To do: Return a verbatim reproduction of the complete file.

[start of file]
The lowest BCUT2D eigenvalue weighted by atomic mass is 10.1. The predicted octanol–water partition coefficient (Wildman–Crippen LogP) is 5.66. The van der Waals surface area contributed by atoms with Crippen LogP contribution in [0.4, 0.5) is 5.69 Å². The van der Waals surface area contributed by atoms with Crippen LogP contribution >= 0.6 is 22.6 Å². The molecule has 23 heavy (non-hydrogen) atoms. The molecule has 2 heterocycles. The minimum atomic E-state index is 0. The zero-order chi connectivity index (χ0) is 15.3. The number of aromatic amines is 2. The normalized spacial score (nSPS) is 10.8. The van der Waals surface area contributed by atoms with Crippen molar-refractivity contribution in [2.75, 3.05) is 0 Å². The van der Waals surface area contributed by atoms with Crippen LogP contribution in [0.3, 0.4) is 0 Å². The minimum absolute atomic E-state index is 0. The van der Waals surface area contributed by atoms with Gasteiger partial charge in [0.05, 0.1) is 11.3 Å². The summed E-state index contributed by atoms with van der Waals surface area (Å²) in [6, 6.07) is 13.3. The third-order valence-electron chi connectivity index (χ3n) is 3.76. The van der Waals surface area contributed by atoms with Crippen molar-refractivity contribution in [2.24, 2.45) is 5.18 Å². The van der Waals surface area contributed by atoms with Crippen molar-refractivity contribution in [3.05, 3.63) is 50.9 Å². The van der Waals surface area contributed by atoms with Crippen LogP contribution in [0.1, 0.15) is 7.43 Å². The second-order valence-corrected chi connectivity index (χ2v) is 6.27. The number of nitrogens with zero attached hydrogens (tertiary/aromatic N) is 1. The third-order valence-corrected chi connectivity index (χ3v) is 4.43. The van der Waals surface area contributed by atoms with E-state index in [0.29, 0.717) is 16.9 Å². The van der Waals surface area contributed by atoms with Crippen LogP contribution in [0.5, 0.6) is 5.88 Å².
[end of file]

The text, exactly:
The lowest BCUT2D eigenvalue weighted by atomic mass is 10.1. The predicted octanol–water partition coefficient (Wildman–Crippen LogP) is 5.66. The van der Waals surface area contributed by atoms with Crippen LogP contribution in [0.4, 0.5) is 5.69 Å². The van der Waals surface area contributed by atoms with Crippen LogP contribution >= 0.6 is 22.6 Å². The molecule has 23 heavy (non-hydrogen) atoms. The molecule has 2 heterocycles. The minimum atomic E-state index is 0. The zero-order chi connectivity index (χ0) is 15.3. The number of aromatic amines is 2. The normalized spacial score (nSPS) is 10.8. The van der Waals surface area contributed by atoms with Crippen molar-refractivity contribution in [2.75, 3.05) is 0 Å². The van der Waals surface area contributed by atoms with Crippen LogP contribution in [0.3, 0.4) is 0 Å². The minimum absolute atomic E-state index is 0. The van der Waals surface area contributed by atoms with Gasteiger partial charge in [0.05, 0.1) is 11.3 Å². The summed E-state index contributed by atoms with van der Waals surface area (Å²) in [6, 6.07) is 13.3. The third-order valence-electron chi connectivity index (χ3n) is 3.76. The van der Waals surface area contributed by atoms with Crippen molar-refractivity contribution in [2.24, 2.45) is 5.18 Å². The van der Waals surface area contributed by atoms with Crippen molar-refractivity contribution in [3.05, 3.63) is 50.9 Å². The van der Waals surface area contributed by atoms with Crippen LogP contribution in [0.1, 0.15) is 7.43 Å². The second-order valence-corrected chi connectivity index (χ2v) is 6.27. The number of nitrogens with zero attached hydrogens (tertiary/aromatic N) is 1. The third-order valence-corrected chi connectivity index (χ3v) is 4.43. The van der Waals surface area contributed by atoms with E-state index in [0.29, 0.717) is 16.9 Å². The van der Waals surface area contributed by atoms with Crippen LogP contribution in [0.5, 0.6) is 5.88 Å².